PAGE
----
Fresh Food For A Family Of 8
Donovan has been gardening since he was 16 years old. “I learned up north in a foster home on a farm/ranch in the Standing Rock Sioux Reservation."
Donovan is a gardener in the northeastern community of Wanblee on the Pine Ridge Indian Reservation.
When we arrived at Donovan’s home, we noticed a gas tiller resting on the outside of the wood fencing surrounding the designated garden area. “The tiller doesn’t work and I can’t get parts for it anymore,” Donovan clarified.
Having the tiller go over his garden area saved him a lot of time. “I appreciate it. It’s going to help me — usually we do this ourselves and with two of us turning the soil, chopping up the dirt clumps, it takes three days if we do it all together,” he said.
Donovan was actively passing on his garden skills to his 5-year-old grandson, Jaren, Jr. Donovan added, “We got some popcorn seeds thinking it was just another variety of corn on the cob, but it really was popcorn!”
He has been gardening since he was 16 years old. “I learned up north in a foster home on a farm/ranch in the Standing Rock Sioux Reservation. We did a lot of farming and haying,” Donovan explained. His house was full with three children and three grandkids, so the garden would help feed his family with healthy food.
PWNA has been tilling gardens through our Northern Plains Reservation Aid™ (NPRA) program since 1994. In the past five years, we have tilled just over 500 individual gardens on three reservations. During this same time period, an average of 10 community gardens have been tilled in five reservations each year.
Donovan was actively passing on his garden skills to his 5-year-old grandson, Jaren, Jr.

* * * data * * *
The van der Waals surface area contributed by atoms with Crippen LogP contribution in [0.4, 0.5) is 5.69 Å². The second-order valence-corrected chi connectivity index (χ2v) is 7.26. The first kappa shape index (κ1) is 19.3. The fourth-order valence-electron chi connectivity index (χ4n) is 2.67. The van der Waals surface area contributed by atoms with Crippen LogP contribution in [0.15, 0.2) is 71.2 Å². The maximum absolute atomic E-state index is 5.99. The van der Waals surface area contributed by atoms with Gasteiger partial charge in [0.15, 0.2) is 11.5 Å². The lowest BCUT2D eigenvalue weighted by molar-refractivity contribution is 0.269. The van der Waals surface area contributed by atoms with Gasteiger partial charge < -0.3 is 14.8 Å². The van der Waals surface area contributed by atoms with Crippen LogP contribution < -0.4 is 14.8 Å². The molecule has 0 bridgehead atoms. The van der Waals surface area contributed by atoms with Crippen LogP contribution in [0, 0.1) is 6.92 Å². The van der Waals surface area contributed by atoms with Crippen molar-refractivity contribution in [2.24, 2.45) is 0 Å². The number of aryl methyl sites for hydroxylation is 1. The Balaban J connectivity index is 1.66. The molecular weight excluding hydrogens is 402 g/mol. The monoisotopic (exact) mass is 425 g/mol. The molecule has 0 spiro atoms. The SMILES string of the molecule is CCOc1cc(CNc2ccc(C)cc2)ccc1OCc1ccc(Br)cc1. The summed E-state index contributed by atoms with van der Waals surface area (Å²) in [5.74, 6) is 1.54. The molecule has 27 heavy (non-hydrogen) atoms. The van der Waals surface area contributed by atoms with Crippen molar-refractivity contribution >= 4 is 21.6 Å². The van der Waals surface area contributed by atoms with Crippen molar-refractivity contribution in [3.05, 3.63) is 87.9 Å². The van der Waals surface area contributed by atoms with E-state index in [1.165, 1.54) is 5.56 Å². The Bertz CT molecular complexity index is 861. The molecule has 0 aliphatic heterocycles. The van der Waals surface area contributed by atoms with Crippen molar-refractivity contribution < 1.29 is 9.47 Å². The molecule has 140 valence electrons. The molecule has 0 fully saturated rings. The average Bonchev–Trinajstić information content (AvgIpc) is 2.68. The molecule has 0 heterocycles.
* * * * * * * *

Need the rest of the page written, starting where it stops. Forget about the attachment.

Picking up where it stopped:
It was clear from the increase in tiller tractors traversing reservation lands, tribal members were serious about food sovereignty.
Any failed gardens were typically the result of the elements — hail mostly — not the will and the hard work of the gardener. We also coordinated with other organizations supporting gardens to produce more tilled gardens in additional communities with the ultimate goal of harvesting more food.
Concentrated, cooperative efforts are necessary to support families and communities fighting the health and nutritional impacts of living in a food desert.
PWNA typically tills a 20x40 area — 800 square feet — for individual gardeners, but may consider tilling a larger lot with compelling circumstances. Donovan’s family size of eight was compelling enough.
Produce yield estimates for gardens differ depending on the vegetables being grown, but one online estimate suggests that for every 200 square feet will produce a season’s worth of produce for one person. Based on this estimate, an 800-square-foot garden will feed a family of four. Based on that information, PWNA tilled an additional area for Donovan and his family.